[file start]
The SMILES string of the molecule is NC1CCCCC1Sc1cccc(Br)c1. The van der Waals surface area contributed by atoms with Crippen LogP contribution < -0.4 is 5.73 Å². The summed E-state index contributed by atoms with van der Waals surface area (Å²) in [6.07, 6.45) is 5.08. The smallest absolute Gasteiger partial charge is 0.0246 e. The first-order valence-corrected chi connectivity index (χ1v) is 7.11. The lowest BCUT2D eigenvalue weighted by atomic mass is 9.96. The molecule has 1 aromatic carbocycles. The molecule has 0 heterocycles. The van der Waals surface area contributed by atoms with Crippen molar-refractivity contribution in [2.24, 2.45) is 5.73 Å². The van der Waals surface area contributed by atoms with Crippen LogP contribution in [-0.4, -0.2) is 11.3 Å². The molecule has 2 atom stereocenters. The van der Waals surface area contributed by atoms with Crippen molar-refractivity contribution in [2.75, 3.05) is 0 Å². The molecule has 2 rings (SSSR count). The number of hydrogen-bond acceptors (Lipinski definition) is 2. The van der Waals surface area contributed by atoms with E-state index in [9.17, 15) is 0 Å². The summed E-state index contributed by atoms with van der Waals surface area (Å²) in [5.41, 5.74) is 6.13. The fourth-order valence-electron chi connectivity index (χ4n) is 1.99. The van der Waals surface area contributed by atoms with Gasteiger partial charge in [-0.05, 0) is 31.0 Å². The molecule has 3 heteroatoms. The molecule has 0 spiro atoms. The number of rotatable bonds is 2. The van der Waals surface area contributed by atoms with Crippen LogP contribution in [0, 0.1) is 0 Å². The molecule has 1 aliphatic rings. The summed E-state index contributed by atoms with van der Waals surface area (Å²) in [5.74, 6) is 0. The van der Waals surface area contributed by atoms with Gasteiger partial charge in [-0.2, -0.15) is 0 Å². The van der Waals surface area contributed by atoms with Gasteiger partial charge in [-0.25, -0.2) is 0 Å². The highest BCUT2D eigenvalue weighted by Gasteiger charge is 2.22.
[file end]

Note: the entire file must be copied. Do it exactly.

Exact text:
The SMILES string of the molecule is NC1CCCCC1Sc1cccc(Br)c1. The van der Waals surface area contributed by atoms with Crippen LogP contribution < -0.4 is 5.73 Å². The summed E-state index contributed by atoms with van der Waals surface area (Å²) in [6.07, 6.45) is 5.08. The smallest absolute Gasteiger partial charge is 0.0246 e. The first-order valence-corrected chi connectivity index (χ1v) is 7.11. The lowest BCUT2D eigenvalue weighted by atomic mass is 9.96. The molecule has 1 aromatic carbocycles. The molecule has 0 heterocycles. The van der Waals surface area contributed by atoms with Crippen molar-refractivity contribution in [2.24, 2.45) is 5.73 Å². The van der Waals surface area contributed by atoms with Crippen LogP contribution in [-0.4, -0.2) is 11.3 Å². The molecule has 2 atom stereocenters. The van der Waals surface area contributed by atoms with Crippen molar-refractivity contribution in [2.75, 3.05) is 0 Å². The molecule has 2 rings (SSSR count). The number of hydrogen-bond acceptors (Lipinski definition) is 2. The van der Waals surface area contributed by atoms with E-state index in [9.17, 15) is 0 Å². The summed E-state index contributed by atoms with van der Waals surface area (Å²) in [5.41, 5.74) is 6.13. The fourth-order valence-electron chi connectivity index (χ4n) is 1.99. The van der Waals surface area contributed by atoms with Gasteiger partial charge in [-0.05, 0) is 31.0 Å². The molecule has 3 heteroatoms. The molecule has 0 spiro atoms. The number of rotatable bonds is 2. The van der Waals surface area contributed by atoms with Crippen LogP contribution in [0, 0.1) is 0 Å². The molecule has 1 aliphatic rings. The summed E-state index contributed by atoms with van der Waals surface area (Å²) in [5.74, 6) is 0. The van der Waals surface area contributed by atoms with Gasteiger partial charge in [-0.2, -0.15) is 0 Å². The van der Waals surface area contributed by atoms with Gasteiger partial charge in [-0.25, -0.2) is 0 Å². The highest BCUT2D eigenvalue weighted by Gasteiger charge is 2.22.